We were counseled early on to not be afraid to use the “a” word – Ask. Whenever we would post something on Facebook, we would always ask everyone to please share it on their own personal profile along with a message for support. That got a lot of traction.

Also , the use of videos helped tremendously. We took our time and did a humorous, upbeat and yet serious video for our campaign. You need to make sure that it is embedded into your Kickstarter page. They walk you through that and they make it part of the box at the top of the page. That’s important. You don’t want people to have to leave your Kickstarter page to go watch your video because most of them won’t come back. That’s not a statement on quality, that’s just the way the Internet is.

Also, about halfway through our campaign, my daughter suggested that we do some kind of music video. Up to that point we did not have anything showing our musical style. We got together and shot a video with just a few simple cameras and did a quick mix on it. We posted this on Facebook, YouTube, the Kickstarter page, and just about everywhere we could post it. We noticed a considerable up-tick in pledges after the video went live.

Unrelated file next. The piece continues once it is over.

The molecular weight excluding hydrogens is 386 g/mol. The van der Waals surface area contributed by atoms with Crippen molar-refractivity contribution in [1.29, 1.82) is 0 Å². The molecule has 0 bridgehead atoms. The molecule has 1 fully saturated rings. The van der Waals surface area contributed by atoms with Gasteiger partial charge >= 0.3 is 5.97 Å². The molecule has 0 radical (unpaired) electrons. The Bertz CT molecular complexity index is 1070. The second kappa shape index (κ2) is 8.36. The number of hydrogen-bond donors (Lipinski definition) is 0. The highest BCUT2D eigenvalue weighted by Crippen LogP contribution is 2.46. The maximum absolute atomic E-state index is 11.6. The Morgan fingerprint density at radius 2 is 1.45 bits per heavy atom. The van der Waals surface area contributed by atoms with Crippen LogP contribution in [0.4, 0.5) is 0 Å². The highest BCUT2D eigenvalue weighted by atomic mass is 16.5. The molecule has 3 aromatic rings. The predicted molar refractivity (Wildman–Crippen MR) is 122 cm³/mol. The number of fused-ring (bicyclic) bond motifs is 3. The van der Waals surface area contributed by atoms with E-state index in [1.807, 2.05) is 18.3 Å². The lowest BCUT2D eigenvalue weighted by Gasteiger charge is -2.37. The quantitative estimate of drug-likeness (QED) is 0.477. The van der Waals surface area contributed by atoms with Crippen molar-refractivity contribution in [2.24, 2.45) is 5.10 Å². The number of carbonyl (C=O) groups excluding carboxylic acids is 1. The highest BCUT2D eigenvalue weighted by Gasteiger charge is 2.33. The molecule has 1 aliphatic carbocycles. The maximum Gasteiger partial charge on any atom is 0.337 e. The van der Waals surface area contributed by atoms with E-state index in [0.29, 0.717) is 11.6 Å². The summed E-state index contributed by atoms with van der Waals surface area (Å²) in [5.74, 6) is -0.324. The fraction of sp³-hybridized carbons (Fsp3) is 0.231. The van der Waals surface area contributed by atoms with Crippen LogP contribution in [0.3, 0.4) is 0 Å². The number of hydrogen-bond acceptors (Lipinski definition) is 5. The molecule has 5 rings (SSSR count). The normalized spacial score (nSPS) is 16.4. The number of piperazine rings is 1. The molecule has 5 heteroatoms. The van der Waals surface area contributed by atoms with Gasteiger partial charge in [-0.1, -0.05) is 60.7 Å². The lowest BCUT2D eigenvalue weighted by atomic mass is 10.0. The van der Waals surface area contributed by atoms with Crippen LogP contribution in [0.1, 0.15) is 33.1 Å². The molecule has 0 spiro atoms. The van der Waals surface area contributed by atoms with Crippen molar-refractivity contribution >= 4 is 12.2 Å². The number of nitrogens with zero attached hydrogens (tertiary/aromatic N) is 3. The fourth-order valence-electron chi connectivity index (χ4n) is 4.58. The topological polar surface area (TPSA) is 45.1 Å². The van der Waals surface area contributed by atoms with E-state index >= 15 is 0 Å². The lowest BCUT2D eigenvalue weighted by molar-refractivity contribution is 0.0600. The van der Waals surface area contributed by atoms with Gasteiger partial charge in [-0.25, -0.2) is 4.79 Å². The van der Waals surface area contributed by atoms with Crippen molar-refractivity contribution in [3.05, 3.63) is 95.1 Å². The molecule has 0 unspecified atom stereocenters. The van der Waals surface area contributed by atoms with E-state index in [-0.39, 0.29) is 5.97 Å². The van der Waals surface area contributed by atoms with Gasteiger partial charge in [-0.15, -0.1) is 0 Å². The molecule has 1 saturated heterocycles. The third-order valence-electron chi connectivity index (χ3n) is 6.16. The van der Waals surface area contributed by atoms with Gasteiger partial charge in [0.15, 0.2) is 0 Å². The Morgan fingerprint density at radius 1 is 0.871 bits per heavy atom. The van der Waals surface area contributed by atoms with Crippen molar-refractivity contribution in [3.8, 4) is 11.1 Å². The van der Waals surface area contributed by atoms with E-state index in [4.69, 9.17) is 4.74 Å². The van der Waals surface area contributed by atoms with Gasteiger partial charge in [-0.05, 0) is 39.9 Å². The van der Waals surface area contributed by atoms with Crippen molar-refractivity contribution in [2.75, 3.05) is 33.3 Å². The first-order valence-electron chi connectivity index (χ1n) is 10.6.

And last but not least, since there are 3 of us, we were able to tell people about it at church and get support there. Thats 3 different churches.

Other than that and copious amounts of prayer, that was pretty much the formula. Kickstarter allows you to tap into social media pretty easily. You have to take advantage of that and get people to share your Kickstarter page. It’s the same concept as the “street team” in concert publicity… just all online.

If you have a Kickstarter campaign coming up or are considering it, let me know. Sound off! For now, I leave you with the music video we recorded with cheap cameras and iPhones. Enjoy…

Kickstarter: Day One for Chasing David

Support us on KickstarterFor those of you who have not seen it, we launched our Kickstarter campaign this morning around 8:00 AM. By “we,” I mean Duane Adams, Kevin Schaffer and me. Maybe I should back up and explain.

About a year ago, the three of us started talking about a strong feeling we’ve all had to return to music ministry. Granted, we are all music ministers at our respective churches and thoroughly enjoy serving in that role. At the same time, we felt like God might not be finished with us quite yet regarding professional Christian music. I almost hate using that term, because that’s not what we want to be known for.